People examining the law:

A first-year associate at a Manhattan law firm brought her complaint of sexual harassment to the managing partner. Her male boss, she said, had told her to take off her clothing. After months during which she continued to work for the same man, she left, signing a nondisclosure agreement in connection with a severance package.

The associate won’t give her name, fearing retribution for what she thinks would be an obvious breach of a legal contract. A provision in the nondisclosure agreement, or NDA, says that, in exchange for $40,000, she agrees to “not disclos[e] to any person or entity any information … about any one at the firm.” She also agreed to not sue or disparage the law firm. Her boss kept his job.

This is very often how the Harvey Weinstein at your company stays employed—and part of the reason his story rarely spreads beyond office whispers.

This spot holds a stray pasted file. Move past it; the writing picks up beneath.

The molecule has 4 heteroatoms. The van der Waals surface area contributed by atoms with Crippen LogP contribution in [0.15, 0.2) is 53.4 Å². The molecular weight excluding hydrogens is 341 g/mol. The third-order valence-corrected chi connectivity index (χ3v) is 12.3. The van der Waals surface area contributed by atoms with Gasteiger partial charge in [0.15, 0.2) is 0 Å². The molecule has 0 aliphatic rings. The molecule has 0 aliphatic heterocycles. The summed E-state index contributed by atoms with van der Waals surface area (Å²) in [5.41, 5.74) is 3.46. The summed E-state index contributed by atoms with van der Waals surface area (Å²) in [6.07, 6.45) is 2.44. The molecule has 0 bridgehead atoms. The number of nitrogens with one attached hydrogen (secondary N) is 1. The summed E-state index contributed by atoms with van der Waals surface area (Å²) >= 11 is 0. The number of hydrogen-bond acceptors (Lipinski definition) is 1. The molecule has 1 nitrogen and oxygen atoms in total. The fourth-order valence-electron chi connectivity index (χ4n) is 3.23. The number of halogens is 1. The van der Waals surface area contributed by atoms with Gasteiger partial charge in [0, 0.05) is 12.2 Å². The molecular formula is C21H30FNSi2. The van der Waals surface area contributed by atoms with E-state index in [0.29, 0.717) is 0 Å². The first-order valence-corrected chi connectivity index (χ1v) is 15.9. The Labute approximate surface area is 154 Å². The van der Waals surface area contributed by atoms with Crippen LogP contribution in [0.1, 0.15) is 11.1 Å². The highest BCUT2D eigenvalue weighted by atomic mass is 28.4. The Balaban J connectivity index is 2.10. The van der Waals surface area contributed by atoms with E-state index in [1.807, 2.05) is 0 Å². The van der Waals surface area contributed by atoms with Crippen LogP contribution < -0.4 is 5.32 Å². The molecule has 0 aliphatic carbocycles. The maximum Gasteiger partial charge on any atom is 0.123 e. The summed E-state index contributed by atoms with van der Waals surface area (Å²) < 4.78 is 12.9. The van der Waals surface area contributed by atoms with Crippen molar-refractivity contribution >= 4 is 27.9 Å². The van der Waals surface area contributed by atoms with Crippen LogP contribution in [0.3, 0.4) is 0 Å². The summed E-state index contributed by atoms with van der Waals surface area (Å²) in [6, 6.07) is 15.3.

After the Weinstein revelations, however, the power of NDAs may face new legal and legislative challenges. Two New York State lawmakers recently introduced legislation to void any contract that includes a provision to silence workers about harassment or discrimination. “It is past time that we looked at why we allow this to occur,” said Brad Hoylman, one of the co-sponsors of the bill in the State Senate. “By silencing victims, we’re just creating new victims.”

The other problem concerns the statute of limitations that are too short and they serve to protect the perpetrators, not the victims. These laws must be changed.